I certainly never had a lot of Twitter followers, and I think noticing who was following me or unfollowing me based on something I wrote depressed me in small yet critical ways, or made me think of writing something to appeal to more readers—which I found poisonous as a writer—all that sort of currency, or thinking of being a writer as publishing, or as being an author, or as having cultural capital, instead of as reading and writing. Also feeling a fixed identity—a box—and I felt like I was not able to change or refine ideas or be in the process of becoming. That’s why I quit the online world, for now.
I often feel this way too and end up conceiving too much of what I am thinking and writing as aphorisms for Twitter. I end up reading essays not for my own projects but to break them down into Tweets, as if it were my job to simultaneously promote everything I read and promote myself as a pithy promoter.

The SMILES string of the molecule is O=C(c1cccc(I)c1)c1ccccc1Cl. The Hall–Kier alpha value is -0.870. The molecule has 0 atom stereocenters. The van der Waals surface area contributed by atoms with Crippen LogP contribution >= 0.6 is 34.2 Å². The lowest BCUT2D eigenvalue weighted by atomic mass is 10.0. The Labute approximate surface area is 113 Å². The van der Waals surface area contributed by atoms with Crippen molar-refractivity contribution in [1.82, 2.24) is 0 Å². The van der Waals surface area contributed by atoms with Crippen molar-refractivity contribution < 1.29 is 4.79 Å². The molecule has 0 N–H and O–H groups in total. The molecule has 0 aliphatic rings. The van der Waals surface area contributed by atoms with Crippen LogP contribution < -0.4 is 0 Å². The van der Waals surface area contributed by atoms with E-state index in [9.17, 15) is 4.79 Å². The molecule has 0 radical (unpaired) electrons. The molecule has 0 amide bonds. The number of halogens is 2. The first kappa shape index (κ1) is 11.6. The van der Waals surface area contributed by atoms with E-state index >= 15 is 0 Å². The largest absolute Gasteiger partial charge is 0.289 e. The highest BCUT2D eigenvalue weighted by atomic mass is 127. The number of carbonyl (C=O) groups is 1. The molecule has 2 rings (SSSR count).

I would find it hard to quit the online world, and not only because it is more or less impossible to isolate it from a non-online world. I just have found I only bother to write when there is a pretense of an audience, though not necessarily an actual one, whose contours I can constantly track in real time and obsess over.
Tumblr is not an especially good facilitator of this fantasy; like Twitter it seems designed to instigate engagement through metrics, getting users to respond to the scoreboard as well as (or rather than) to one another. I especially dislike the “Activity” graph on the dashboard.
I’m approaching 10,000 tweets on Twitter, and that seems like a “milestone” I should consider converting into a limit.